• 23
    @MikeDunlavey: Related: "Beware of bugs in the above code; I have only proved it correct, not tried it." staff.fnwi.uva.nl/p.vanemdeboas/knuthnote.pdf Oct 24, 2016 at 0:39
  • 27
    @RobertHarvey It's not quite true that correctness proofs are only practical for trivial programs. More specialized tools than structured programming are necessary, however.
    – user251204
    Oct 24, 2016 at 5:09
  • 19
    @MSalters: It's a research project. The goal of such a research project is to show that they could write a verified compiler if they had the resources. If you look at their current work, you will see that they are simply not interested in supporting later versions of C, rather they are interested in expanding the correctness properties they can prove. And for that, it is simply completely irrelevant whether they support C90, C99, C11, Pascal, Fortran, Algol, or Plankalkül. Oct 24, 2016 at 8:06
  • 8
    @martineau: I'm leery of those "boson phrases", where programmers sort of fall in line agreeing that it's bad or good, because they'll get sat on if they don't. There have to be more basic reasons for things. Oct 24, 2016 at 16:31

Why is goto dangerous?

  • goto doesn't cause instability by itself. Despite about 100,000 gotos, the Linux kernel is still a model of stability.
  • goto by itself should not cause security vulnerabilities. In some languages however, mixing it with try/catch exception management blocks could lead to vulnerabilities as explained in this CERT recommendation. Mainstream C++ compilers flag and prevent such errors, but unfortunately, older or more exotic compilers don't.
  • goto causes unreadable and unmaintainable code. This is also called spaghetti code, because, like in a spaghetti plate, it's very difficult to follow the flow of control when there are too many gotos.

Even if you manage to avoid spaghetti code and if you use only a few gotos, they still facilitate bugs like and resource leaking:

  • Code using structure programming, with clear nested blocks and loops or switches, is easy to follow; its flow of control is very predictable. It's therefore easier to ensure that invariants are respected.
  • With a goto statement, you break that straightforward flow, and break the expectations. For example, you might not notice that you have still to free resources.
  • Many goto in different places can send you to a single goto target. So it's not obvious to know for sure the state you are in when reaching this place. The risk of making wrong/unfounded assumptions is hence quite big.

Additional information and quotes:

C provides the infinitely-abusable goto statement and labels to branch to. Formally the goto is never necessary, and in practice it is almost always easy to write code without it. (...)
Nonetheless we will suggest a few situations where goto 's may find a place. The most common use is to abandon processing in some deeply nested structures, such as breaking out of two loops at once. (...)
Although we are not dogmatic about the matter, it does seem that goto statements should be used sparingly, if at all.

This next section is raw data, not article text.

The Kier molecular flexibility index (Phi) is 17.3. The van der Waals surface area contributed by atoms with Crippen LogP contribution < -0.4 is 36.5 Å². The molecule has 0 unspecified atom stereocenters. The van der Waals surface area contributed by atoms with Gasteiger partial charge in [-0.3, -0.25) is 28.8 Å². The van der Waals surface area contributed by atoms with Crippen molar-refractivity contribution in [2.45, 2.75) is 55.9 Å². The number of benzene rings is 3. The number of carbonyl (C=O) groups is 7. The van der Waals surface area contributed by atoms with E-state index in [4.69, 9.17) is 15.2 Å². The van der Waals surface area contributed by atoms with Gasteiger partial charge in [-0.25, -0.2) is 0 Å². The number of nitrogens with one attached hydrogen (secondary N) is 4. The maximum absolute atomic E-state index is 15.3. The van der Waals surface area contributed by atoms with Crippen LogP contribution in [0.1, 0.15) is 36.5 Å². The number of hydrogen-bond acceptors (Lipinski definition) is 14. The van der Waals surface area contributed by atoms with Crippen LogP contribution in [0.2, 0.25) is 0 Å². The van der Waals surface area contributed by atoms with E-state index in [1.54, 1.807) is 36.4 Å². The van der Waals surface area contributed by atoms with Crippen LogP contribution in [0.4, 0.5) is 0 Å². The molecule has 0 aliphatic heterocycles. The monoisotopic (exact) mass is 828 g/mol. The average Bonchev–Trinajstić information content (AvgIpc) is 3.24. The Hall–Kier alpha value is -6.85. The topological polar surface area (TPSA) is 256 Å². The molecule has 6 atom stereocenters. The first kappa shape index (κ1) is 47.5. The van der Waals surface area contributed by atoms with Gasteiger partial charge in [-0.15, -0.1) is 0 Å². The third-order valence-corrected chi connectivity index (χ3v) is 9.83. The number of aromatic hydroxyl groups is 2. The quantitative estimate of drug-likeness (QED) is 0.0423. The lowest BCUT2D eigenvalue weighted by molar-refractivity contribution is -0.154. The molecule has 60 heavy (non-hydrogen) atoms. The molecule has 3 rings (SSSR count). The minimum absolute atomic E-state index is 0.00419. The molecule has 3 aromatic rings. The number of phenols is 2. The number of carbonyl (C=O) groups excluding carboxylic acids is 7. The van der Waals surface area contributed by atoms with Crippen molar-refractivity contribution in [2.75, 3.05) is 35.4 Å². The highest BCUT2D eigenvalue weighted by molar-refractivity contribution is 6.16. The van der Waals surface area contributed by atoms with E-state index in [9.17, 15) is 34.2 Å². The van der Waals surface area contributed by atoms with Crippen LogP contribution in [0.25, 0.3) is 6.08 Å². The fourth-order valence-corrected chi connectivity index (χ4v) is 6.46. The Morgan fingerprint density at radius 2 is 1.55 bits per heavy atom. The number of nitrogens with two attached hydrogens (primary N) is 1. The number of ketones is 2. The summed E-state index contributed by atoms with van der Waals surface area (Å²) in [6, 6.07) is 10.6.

• James Gosling & Henry McGilton wrote in their 1995 Java language environment white paper:

    No More Goto Statements
    Java has no goto statement. Studies illustrated that goto is (mis)used more often than not simply “because it’s there”. Eliminating goto led to a simplification of the language (...) Studies on approximately 100,000 lines of C code determined that roughly 90 percent of the goto statements were used purely to obtain the effect of breaking out of nested loops. As mentioned above, multi-level break and continue remove most of the need for goto statements.

  • Bjarne Stroustrup defines goto in his glossary in these inviting terms:

    goto - the infamous goto. Primarily useful in machine generated C++ code.

When could goto be used?

Like K&R I'm not dogmatic about gotos. I admit that there are situations where goto could be ease one's life.

Typically, in C, goto allows multilevel loop exit, or error handling requiring to reach an appropriate exit point that frees/unlocks all the resources that were allocated so far (i.e.multiple allocation in sequence means multiple labels). This article quantifies the different uses of the goto in the Linux kernel.

Personally I prefer to avoid it and in 10 years of C, I used maximum 10 gotos. I prefer to use nested ifs, which I think are more readable. When this would lead to a too deep nesting, I'd opt either to decompose my function in smaller parts, or use an boolean indicator in cascade. Today's optimizing compilers are clever enough to generate almost the same code than the same code with goto.

The use of goto heavily depends on the language:

  • In C++, proper use of RAII causes the compiler to automatically destroy objects that go out of scope, so that the resources/lock will be cleaned anyway, and no real need for goto any more.

  • In Java there's no need for goto (see Java's author quote above and this excellent Stack Overflow answer): the garbage collector that cleans the mess, break,continue, and try/catch exception handling cover all the case where goto could be helpful, but in a safer and better manner. Java's popularity proves that goto statement can be avoided in a modern language.

Zoom on the famous SSL goto fail vulnerability

Important Disclaimer: in view of the fierce discussion in the comments, I want to clarify that I don't pretend that the goto statement is the only cause of this bug. I don't pretend that without goto there would be no bug. I just want to show that a goto can be involved in a serious bug.

I don't know how many serious bugs are related to goto in the history of programming: details are often not communicated. However there was a famous Apple SSL bug that weakened the security of iOS. The statement that led to this bug was a wrong goto statement.